ST. PETERSBURG Fla. Beef ‘O’ Brady’s, the casual-dining chain of more than 260 “family sports pubs,” has spent a significant amount of its marketing budget to be the title sponsor of the St. Petersburg Bowl, with naming rights for the college football game secured for next year.
The game, to take place Saturday at Tropicana Field in St. Petersburg, will be televised nationally on ESPN and will pit the University of Central Florida Knights against the Rutgers University Scarlet Knights.
Because Tampa, Fla.-based Beef ‘O’ Brady inked its sponsorship agreement only very recently, the game will be referred to as the St. Petersburg Bowl, presented by Beef ‘O’ Brady’s, said the chain’s president, Nick Vojnovic. However, next year the game will be called the Beef ‘O’ Brady’s Bowl.
“We signed the deal a little late, but next year we’ll get the full force of the sponsorship,” Vojnovic said. “We really stepped into the big leagues with this.”
Beef’s is by far the smallest chain with a title sponsorship deal. Other restaurant brands that benefit from eponymous college football bowls are Little Caesars, which also signed its first title sponsorship deal this year, and longtime sponsors Papa John’s, Outback Steakhouse and Chick-fil-A.
“The weak economy opened the door to us, as bowls are being aggressive with their deals for sponsorship,” Vojnovic said, adding that ESPN makes a logical partner for the sports-theme chain, which always has its dozens of flat-screen TVs tuned to the sports network.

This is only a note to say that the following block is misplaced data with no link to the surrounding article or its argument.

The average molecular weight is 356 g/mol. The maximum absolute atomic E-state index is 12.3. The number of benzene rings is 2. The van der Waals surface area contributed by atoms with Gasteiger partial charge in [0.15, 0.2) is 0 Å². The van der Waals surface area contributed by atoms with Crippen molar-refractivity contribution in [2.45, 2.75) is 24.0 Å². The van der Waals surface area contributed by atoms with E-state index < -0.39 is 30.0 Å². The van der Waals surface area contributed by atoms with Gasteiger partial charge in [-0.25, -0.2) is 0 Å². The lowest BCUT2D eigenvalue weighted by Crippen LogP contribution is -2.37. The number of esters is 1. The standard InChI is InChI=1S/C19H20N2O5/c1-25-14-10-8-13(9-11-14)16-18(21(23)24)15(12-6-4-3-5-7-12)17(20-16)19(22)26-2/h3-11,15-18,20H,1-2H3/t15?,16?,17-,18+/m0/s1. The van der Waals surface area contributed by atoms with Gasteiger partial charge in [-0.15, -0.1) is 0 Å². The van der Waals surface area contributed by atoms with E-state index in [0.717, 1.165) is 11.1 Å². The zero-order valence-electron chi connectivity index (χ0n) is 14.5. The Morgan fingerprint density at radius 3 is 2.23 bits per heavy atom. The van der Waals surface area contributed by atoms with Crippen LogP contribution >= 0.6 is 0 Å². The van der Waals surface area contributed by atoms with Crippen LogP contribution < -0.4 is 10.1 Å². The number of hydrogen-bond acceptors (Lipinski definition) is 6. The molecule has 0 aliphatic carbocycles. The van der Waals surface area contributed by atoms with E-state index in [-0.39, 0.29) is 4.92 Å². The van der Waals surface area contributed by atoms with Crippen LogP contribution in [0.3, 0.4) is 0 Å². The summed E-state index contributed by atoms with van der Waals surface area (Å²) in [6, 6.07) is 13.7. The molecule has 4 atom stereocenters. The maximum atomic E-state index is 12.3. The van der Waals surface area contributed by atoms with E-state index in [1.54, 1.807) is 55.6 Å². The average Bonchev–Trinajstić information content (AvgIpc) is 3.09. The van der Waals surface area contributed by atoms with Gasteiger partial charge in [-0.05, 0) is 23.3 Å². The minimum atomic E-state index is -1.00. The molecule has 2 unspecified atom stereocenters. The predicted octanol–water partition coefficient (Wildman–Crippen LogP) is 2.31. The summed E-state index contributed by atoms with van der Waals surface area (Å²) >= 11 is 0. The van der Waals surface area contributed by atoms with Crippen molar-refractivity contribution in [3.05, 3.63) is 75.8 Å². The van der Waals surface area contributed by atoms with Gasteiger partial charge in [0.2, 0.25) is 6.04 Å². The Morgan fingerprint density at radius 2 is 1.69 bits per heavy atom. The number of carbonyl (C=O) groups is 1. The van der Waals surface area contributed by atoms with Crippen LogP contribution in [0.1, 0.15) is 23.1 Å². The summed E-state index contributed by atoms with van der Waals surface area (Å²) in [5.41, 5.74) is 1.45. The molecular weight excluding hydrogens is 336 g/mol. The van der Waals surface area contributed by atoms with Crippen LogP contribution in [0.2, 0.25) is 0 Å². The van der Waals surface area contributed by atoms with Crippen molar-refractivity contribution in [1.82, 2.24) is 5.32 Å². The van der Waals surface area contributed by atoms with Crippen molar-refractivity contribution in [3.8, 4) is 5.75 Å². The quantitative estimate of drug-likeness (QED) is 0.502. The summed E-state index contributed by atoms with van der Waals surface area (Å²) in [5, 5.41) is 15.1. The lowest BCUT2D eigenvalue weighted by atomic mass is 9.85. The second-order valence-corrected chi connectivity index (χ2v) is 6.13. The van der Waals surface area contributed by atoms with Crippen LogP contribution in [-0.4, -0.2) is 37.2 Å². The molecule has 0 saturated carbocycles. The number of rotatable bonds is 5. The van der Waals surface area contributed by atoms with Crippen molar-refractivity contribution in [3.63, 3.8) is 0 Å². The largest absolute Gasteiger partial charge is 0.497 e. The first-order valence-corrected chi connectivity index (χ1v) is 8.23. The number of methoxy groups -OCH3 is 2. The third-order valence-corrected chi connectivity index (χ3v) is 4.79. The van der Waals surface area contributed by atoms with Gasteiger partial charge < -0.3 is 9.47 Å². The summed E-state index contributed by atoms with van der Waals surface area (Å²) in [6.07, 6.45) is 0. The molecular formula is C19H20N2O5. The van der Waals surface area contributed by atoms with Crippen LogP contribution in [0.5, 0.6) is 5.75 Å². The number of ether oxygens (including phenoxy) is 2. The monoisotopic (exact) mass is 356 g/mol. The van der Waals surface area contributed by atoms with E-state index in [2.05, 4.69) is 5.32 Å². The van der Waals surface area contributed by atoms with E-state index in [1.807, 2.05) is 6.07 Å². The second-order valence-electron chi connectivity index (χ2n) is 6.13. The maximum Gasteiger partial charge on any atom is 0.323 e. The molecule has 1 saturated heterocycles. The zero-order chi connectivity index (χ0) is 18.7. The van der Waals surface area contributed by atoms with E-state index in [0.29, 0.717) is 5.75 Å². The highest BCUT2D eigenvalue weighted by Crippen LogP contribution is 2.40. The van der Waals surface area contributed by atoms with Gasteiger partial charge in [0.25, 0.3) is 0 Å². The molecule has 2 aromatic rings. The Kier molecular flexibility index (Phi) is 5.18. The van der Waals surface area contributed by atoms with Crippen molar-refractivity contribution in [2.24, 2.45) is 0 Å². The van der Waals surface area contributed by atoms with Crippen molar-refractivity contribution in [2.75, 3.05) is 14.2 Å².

Beef ‘O’ Brady’s has spent a large and undisclosed amount of its $5 million marketing budget on the sponsorship deal, the company said.
“That wasn’t an easy decision,” Vojnovic said. “We’ve never done anything like this. But our franchise advisory board recommended we pursue this further when we were approached about it. We have a total budget of about $5 million, which is a drop in the bucket compared to the big guys in casual dining. You can get washed out by Applebee’s and those guys. But a seminal event like this would break through and grab everybody’s attention.”
Vojnovic reached out to executives at Papa John’s and Outback to learn more about the costs and benefits of bowl sponsorship. Papa John’s told him that sales spike the most in markets where the game is played and in the home markets of the competing teams. Beef’s has 55 restaurants in the Tampa-St. Petersburg area and 30 units in Orlando, Fla., home to UCF.
The chain doesn’t have a large presence in Rutgers’ home state of New Jersey, but there’s some brand recognition among the many people from New Jersey and New York who vacation in Florida, Vojnovic said.
“One downside of this I guess is that you really have no guarantee of which teams you get and whether they fit in your [geographic] niche,” he said. “Being a regional player, it’s trickier for us. We’re in 24 states, but mostly in the Southeast, so that limits it a little.”
Still, the national exposure will produce a more than adequate return on investment, he said. Beef’s will get six national commercials during the games broadcast, including one with Vojnovic and the corporate staff wishing viewers happy holidays, and Vojnovic will appear on the Fox Business channel the day before the game.
ESPN estimated that the total value of the sponsorship, from commercials during the game to mentions of the chain on ESPN and in the sports section of every newspaper, is worth about $7 million, Vojnovic said.